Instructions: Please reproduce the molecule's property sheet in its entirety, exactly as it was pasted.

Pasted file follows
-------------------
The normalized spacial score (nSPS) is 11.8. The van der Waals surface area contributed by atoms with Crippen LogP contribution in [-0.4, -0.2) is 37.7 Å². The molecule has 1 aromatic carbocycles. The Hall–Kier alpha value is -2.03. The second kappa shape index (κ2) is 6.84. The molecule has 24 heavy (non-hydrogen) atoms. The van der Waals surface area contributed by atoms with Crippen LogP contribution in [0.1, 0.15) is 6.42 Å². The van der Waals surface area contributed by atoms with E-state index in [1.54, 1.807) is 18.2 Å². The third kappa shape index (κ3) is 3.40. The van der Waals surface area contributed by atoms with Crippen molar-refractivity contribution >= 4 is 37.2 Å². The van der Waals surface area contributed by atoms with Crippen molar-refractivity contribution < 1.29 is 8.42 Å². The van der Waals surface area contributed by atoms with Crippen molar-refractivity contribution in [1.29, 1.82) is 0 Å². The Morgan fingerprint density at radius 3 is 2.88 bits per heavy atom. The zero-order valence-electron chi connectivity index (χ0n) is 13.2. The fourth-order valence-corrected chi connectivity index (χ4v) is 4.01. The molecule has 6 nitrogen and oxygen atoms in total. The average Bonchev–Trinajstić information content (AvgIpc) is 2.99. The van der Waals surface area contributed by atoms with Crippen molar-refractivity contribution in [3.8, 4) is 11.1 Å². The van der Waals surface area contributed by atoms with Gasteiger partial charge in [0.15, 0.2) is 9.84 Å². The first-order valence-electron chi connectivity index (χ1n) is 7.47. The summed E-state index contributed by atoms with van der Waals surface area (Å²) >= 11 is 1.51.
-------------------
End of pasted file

The normalized spacial score (nSPS) is 11.8. The van der Waals surface area contributed by atoms with Crippen LogP contribution in [-0.4, -0.2) is 37.7 Å². The molecule has 1 aromatic carbocycles. The Hall–Kier alpha value is -2.03. The second kappa shape index (κ2) is 6.84. The molecule has 24 heavy (non-hydrogen) atoms. The van der Waals surface area contributed by atoms with Crippen LogP contribution in [0.1, 0.15) is 6.42 Å². The van der Waals surface area contributed by atoms with E-state index in [1.54, 1.807) is 18.2 Å². The third kappa shape index (κ3) is 3.40. The van der Waals surface area contributed by atoms with Crippen molar-refractivity contribution >= 4 is 37.2 Å². The van der Waals surface area contributed by atoms with Crippen molar-refractivity contribution < 1.29 is 8.42 Å². The van der Waals surface area contributed by atoms with Crippen molar-refractivity contribution in [1.29, 1.82) is 0 Å². The Morgan fingerprint density at radius 3 is 2.88 bits per heavy atom. The zero-order valence-electron chi connectivity index (χ0n) is 13.2. The fourth-order valence-corrected chi connectivity index (χ4v) is 4.01. The molecule has 6 nitrogen and oxygen atoms in total. The average Bonchev–Trinajstić information content (AvgIpc) is 2.99. The van der Waals surface area contributed by atoms with Crippen molar-refractivity contribution in [3.8, 4) is 11.1 Å². The van der Waals surface area contributed by atoms with Gasteiger partial charge in [0.15, 0.2) is 9.84 Å². The first-order valence-electron chi connectivity index (χ1n) is 7.47. The summed E-state index contributed by atoms with van der Waals surface area (Å²) >= 11 is 1.51.